Silicon Chip and treatment
of neurological disorders

KARACHI: The ability of brain cells to connect with silicon chip has raised the hops of using neurochip implants to operate artificial limbs, restore impaired vision besides repairing a wide range of brain functions affected by neurological disorders like Stroke, Parkinson’s disease or Alzheimer’s disease. This was stated by Prof. Naweed I. Syed while making a presentation at Aga Khan University Hospital last week.  Prof. Naweed is currently working Cell Biology and Anatomy Department of University of Calgary, Canada.

Speaking on Brain-machine hybrids: exploring new frontiers, he focused in detail on his discovery and its future prospects. Brain, he opined, was the fastest growing organ in the human body and even small changes can affect its development. As such it is important to understand various stages of brain development. He also explained how brain cell grew an formed a network but the problem is that brain is not just a structural entity but also a functional unit and exhibits high form of plasticity. Damaged parts of the brain can be bypassed and lost brain connections can be restored with the help of such devices. He also talked about mind controlled devices. He further opined that time was not far away when implantable medical devices could alert users about potential seizures, heart attacks or sudden sciatic attack.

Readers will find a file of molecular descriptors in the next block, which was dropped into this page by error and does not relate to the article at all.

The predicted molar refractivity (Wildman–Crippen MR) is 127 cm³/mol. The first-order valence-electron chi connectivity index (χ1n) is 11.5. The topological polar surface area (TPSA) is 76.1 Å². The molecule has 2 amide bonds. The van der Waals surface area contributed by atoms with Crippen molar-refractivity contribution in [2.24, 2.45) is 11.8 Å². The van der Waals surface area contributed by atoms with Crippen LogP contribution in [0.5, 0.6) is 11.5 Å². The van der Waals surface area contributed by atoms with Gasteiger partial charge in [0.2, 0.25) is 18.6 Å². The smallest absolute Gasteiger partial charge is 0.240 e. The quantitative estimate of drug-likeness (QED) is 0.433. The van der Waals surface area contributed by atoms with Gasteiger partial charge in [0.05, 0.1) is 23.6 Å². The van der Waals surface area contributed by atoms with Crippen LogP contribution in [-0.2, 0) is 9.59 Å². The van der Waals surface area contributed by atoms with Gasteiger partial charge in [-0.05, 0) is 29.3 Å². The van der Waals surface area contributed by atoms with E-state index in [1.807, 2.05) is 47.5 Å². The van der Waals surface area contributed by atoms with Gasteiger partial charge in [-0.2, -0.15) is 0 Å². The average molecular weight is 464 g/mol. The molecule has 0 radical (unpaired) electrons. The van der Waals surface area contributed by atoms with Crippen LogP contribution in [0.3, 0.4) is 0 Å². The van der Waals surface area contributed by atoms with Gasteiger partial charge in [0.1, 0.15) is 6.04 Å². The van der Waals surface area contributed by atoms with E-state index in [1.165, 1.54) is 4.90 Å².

Global organ trade
discussed at SIUT meeting

KARACHI: A three day joint session of visiting Australian doctors and SIUT (Sindh Institute of Urology and Transplantation) on the subject of urology, nephrology and transplantation concluded here last week. During various sessions the four member team of Westmead Hospital Sydney comprising physicians, surgeons and other medical professionals carried out an extensive exercise along with their Pakistani counterparts of SIUT on variety of subjects related to urology nephrology and transplantation. The prominent topics which came under discussion were social and psychological issues of transplantation, training workshop for nursing staff in the specialized treatment, pediatric issues 

Prof. Jeremy Chapman Director of the renal medicine at Westmead Hospital who was leading the visiting team in his paper dwelt with overall scene of global organ trade but he focused his study mostly in developing countries. He pointed out on the basis of monitoring report which indicated that in Pakistan the trend had showed decline till 2013 but has resurfaced in recent two years. Prof Chapman said there is need of effective role on the part of government, medical professionals and advocacy groups to check the growing menace.

Professor O'Connel who is the head of clinical medicine in his paper drew parallel of transplantation scenario between Pakistan and developed countries. Others who took part in the discussion and presented papers included Dr. Jan Swinnen, Dr. Germaine Wong and Deborah Knagge, Professor Adib Rizvi Director, Professor Tahir Aziz.(PR)

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